As you know, I am in the middle of reading this book right now. It’s Superb! Kristine Barnett is Superb. So often as I read I have the biggest smile on my face and tears at the back of my eyes. Those of you who have been reading this blog for long enough know the lifelong path that we started on once we met Autism and its spectrum so to see what someone else on the same journey, further along than us, has been able to achieve has been wonderful. As usual, child or relative on the spectrum or not, I absolutely recommend that you read the story of Jake, his Mum and his family!
I could have ended the post right there, but I haven’t got to my reason for posting yet! Something truly shocking happens about halfway through the book. Well two things actually and to hear Kristine’s version of them, you see that she is genuinely surprised at their occurrence. Needless to say, she cracks on and sorts them out like the trooper she is, and I presume will always be, and the story will go on. Kristine Barnett is an amazing woman and her husband an equally amazing man, but even phenomenal people need to know their limits.
You cannot work all the hours that God sends running a nursery/daycare business, have a child with Autism, have another child with a life threatening condition, go on to set up a charity for lots of children with Autism to get them into Reception/Kindergarten and then have a third child, whilst keeping all of the above going. Underlying condition or not, something is going to give and my first bet would have always been her health. For your Other Half to then have to pick up all those reins, plus keep his own job going with new and unwelcome challenges being presented there, I would have bet that his health would be next. I will need to keep reading to find out what happens next, but I am absolutely sure that the fantastic family that they are, all will be well.
If you are like the Barnetts, achieve the outstanding and amazing, but look after yourself too. Rest, take breaks, relax and try not to overdo it. Yes hon, you are one of those of which I write! Balance is a wonderful thing. As is your health!
This newspaper is my one little treat a week regarding keeping abreast of what is going on in the world. Beside daily doses of Radio 4 that is! Never being on top of anything these days – remember the 3 jobs – and generally being a chaotically natured person, the papers and enclosed magazines are taking many weeks to get read.
Hence my excitement at seeing the above, ‘What I’m really thinking title’ as I opened one of my many unread Guardian weekend magazines. We think Little Man is on the Autism Spectrum. He has been assessed, but so far the results have been inconclusive. As a Mother, I can’t tell you how far I have come since the day his pre-school raised concerns about his behaviour. Yes, he knew his numbers, name, colours and shapes etc. and was a lovely little boy, but he didn’t talk or play with the other children and he got extremely upset if routines changed. There were other things too, but you don’t say this to a Primary School Teacher, with a Health Visitor for a Sister, a Nurse for a Mother-in-Law and two friends who either Manage or Own a Nursery and not expect me to go into overdrive to get to the bottom of their concerns.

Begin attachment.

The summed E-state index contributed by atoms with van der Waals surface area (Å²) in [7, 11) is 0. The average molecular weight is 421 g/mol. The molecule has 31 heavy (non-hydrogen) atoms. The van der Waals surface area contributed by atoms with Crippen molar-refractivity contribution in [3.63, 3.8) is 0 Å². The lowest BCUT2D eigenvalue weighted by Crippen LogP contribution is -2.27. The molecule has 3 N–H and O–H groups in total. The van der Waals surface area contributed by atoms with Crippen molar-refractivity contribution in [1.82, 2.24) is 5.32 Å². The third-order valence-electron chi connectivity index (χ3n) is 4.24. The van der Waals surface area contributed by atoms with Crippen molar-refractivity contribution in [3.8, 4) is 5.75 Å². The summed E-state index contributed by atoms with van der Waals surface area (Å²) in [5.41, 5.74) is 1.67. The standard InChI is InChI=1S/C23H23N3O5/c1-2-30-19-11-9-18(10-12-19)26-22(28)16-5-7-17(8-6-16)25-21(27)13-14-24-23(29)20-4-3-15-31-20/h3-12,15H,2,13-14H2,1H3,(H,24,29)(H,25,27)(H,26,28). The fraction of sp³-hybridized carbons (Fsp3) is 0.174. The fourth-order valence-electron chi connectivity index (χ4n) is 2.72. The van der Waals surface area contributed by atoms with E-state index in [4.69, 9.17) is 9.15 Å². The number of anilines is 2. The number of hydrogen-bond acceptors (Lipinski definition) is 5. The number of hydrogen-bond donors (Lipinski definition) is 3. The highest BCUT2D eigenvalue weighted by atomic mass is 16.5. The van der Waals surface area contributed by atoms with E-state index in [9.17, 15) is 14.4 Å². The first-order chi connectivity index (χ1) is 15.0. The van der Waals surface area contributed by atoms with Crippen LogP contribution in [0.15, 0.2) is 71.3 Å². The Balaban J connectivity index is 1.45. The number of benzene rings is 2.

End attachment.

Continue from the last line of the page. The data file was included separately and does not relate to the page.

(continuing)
It wasn’t a good 7 months for me. I couldn’t sleep, going to bed in the early hours of the morning only to awake in fear a few hours later. I either didn’t eat at all or ate rubbish trying to make myself feel better with my drug of choice, sugar. I would cry on a daily basis and just look at Little Man for ages wondering what the future held for someone so beautiful in every way.
At the end of the 7 months we got our assessment. More tears! Understanding too though, putting everything in context, telling us what the future would probably hold for our Little Man and essentially saying that as our son, as his parents and as a family we would be ok! Which is why this particular article struck a chord with me and I am sharing it with you.
This was not what you had planned. It isn’t the journey you expected to be on but like the article says, it is your journey. It took me 7 months to begin to make my peace with my journey. I don’t worry about Little Man’s future anymore and just enjoy each day with him and marvel at what he can do (amazing things with numbers, a computer and a piano, considering he is still only 3!) and at who he is.
It was never Other Half’s journey and when I showed him the article he got nothing from it at all. Yes, he thinks Little Man is unconventional. So is Little Lady for that matter – can tell you her talents another time- but for some reason, from day one all Other Half has ever done is encourage Little Man’s strengths and infinitely love and be loved by him. Period.
You may not have a child on the Autism Spectrum, but if you are going through some sort of struggle now; loss of a loved one, a serious illness or disability, a relationship breakdown, loss of housing or employment, this message is still for you. Accept the journey that you are on first. Then you will be able to see what to do about it.